Now after six years in D.C. special education, he is classified as Level 4, the most severe category. He spends little or no time in mainstream classes. School staff who say they canít help the boy have suggested sending him to another D.C. school, whose special education program is not considered particularly effective. Jones said her relationship with school staff has so deteriorated that she is now considering sending her son to a private school in Virginia ó at a cost to taxpayers of about $30,000 a year.

If Patrick ends up in a private school placement, the tuition and transportation costs will be added to the $44 million the District spent last year on just 1,600 children. If he stays where he is, his mother fears he will continue to be abused and his behavior will deteriorate further. She worries that as he approaches adolescence, she wonít be able to keep him on the right path. Jones, a single mother, is employed by the federal government and is working toward a bachelorís degree in business from Trinity College.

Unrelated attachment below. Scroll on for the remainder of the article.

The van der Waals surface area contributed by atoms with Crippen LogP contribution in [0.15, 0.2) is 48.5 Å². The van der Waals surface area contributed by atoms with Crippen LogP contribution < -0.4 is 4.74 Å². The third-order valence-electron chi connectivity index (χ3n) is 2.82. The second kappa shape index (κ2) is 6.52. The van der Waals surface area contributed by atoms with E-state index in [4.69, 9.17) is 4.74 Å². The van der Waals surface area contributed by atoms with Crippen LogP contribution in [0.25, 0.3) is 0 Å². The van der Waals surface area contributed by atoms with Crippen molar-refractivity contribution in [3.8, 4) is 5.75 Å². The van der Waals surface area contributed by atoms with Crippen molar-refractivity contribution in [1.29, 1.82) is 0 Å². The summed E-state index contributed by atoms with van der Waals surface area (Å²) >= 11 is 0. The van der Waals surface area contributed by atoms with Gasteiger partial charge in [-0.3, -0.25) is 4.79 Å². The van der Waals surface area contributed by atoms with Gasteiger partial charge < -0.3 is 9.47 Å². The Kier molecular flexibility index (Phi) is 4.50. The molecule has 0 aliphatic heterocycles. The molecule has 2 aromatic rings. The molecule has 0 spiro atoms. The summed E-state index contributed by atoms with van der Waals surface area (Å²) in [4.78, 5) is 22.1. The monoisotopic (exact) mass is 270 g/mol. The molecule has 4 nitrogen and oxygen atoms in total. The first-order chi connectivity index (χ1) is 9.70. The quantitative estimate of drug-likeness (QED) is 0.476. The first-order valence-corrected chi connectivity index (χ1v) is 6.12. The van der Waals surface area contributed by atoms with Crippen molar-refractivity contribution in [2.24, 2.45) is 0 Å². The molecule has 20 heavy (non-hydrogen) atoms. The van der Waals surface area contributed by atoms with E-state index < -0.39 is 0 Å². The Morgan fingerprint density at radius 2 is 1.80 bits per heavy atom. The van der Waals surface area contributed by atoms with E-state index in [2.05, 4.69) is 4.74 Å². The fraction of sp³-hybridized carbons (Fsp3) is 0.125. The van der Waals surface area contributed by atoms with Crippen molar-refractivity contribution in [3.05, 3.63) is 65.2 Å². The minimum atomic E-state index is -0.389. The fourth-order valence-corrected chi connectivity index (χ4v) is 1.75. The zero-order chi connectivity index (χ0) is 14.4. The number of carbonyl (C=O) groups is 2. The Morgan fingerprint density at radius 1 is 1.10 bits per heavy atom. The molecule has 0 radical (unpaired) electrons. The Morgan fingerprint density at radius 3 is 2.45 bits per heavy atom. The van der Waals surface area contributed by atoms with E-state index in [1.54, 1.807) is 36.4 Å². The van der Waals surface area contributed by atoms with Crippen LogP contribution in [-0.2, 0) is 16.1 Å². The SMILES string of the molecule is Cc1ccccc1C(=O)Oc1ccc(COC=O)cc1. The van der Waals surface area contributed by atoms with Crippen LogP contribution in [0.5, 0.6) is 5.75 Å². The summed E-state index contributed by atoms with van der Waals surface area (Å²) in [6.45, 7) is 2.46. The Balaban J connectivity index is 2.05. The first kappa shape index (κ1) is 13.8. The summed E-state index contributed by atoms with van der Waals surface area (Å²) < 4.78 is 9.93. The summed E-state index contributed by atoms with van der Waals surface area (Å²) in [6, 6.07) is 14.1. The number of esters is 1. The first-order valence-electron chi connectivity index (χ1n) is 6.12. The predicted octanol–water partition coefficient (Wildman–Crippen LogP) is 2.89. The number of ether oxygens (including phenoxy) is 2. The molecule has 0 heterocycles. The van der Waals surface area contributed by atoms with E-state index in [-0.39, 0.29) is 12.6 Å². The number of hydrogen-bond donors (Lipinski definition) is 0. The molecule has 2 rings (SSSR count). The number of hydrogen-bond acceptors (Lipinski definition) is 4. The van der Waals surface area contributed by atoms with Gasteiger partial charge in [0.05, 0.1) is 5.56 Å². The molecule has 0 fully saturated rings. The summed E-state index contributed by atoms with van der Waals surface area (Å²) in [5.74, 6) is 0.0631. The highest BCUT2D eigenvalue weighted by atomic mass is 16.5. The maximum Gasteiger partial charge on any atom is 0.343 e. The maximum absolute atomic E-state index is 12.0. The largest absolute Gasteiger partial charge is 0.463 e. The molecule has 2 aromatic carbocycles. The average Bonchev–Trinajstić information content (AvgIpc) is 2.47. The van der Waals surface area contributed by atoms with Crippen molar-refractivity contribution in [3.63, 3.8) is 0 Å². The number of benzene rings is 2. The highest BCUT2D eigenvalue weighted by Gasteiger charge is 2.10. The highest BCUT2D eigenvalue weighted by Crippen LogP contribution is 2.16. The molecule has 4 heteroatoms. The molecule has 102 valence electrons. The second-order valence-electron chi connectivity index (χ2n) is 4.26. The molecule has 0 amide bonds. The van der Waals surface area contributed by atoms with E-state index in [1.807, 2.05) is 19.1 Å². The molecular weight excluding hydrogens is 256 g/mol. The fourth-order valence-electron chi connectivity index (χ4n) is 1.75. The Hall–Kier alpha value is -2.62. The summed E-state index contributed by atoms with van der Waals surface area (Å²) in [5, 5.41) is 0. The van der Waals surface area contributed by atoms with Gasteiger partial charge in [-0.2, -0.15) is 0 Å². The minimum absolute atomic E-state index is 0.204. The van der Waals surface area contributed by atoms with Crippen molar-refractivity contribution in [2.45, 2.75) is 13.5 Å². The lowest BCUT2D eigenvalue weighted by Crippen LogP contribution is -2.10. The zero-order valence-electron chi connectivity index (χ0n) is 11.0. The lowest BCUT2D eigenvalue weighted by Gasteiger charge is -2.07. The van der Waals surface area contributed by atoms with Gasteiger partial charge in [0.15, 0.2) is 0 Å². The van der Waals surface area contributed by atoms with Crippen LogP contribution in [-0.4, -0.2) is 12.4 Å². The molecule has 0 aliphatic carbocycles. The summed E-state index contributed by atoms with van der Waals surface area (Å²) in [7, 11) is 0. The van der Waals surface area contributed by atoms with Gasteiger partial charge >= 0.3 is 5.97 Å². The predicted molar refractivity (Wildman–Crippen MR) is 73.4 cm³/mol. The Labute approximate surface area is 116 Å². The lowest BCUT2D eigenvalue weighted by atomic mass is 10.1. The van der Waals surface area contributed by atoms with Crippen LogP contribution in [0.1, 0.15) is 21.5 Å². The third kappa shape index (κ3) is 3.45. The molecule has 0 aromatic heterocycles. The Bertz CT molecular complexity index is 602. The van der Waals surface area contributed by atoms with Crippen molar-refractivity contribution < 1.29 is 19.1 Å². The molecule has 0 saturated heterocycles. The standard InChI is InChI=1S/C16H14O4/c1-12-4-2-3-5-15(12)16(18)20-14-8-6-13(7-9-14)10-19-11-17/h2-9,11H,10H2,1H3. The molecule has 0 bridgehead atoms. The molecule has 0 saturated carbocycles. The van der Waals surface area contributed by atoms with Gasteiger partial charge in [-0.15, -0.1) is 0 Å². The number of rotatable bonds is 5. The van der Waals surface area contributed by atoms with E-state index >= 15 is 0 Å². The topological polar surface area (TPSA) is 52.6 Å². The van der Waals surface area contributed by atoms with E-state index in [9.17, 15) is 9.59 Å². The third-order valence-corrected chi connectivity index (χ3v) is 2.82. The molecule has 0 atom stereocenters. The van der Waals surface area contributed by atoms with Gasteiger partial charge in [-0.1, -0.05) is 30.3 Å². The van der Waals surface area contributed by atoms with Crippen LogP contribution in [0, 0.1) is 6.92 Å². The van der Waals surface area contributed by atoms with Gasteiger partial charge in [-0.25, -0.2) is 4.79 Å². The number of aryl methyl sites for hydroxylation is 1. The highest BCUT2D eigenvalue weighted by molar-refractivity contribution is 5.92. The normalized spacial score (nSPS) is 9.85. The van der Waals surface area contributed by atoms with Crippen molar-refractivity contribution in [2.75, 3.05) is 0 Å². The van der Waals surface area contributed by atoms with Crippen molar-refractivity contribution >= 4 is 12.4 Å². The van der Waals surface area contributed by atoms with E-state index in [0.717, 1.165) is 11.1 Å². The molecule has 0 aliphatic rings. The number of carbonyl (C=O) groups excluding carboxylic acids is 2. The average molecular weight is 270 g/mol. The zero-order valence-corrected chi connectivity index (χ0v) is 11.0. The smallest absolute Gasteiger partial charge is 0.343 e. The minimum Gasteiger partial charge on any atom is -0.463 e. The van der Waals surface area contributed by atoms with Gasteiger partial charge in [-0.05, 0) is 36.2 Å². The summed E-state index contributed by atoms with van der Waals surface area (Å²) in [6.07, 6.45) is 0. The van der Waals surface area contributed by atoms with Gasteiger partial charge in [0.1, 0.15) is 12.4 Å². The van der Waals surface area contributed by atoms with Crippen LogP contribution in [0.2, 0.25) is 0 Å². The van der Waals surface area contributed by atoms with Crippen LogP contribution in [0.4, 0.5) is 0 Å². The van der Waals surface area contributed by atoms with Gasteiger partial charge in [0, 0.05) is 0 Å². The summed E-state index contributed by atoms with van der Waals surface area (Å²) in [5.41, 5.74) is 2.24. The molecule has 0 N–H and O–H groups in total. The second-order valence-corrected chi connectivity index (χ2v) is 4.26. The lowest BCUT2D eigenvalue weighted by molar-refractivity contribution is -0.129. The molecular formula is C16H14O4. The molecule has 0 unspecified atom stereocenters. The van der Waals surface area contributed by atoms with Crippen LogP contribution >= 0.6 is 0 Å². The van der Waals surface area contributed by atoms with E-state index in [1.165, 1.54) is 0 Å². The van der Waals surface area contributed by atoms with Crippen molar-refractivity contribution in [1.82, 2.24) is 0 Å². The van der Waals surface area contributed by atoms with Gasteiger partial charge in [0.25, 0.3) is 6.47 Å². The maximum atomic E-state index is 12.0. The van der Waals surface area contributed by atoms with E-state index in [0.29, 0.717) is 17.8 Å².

"I have a good job. I am not on drugs. We go places together as a family. I am trying to raise my son to be a man," she said. "It seems like the school keeps trying to tear me down."

Lacey said she is concerned about Patrickís case and has asked that it be investigated.

"He just didnít seem... emotionally disturbed," she said. "He was able to sit still and speak in front of an audience and state his case. Many kids canít do that, special education or not."

Meanwhile Jones fears that many of the 8,000 special education students in the District will end up in jail if they donít get help.

Other parents echo her sense of alarm.

"How many of these kids are going to end up pregnant or in Lorton (prison)?" asked Ward 7 resident William Wilson. "If we donít help these kids today, they are going to be hitting us upside the head tomorrow."

Copyright 1999, The Common Denominator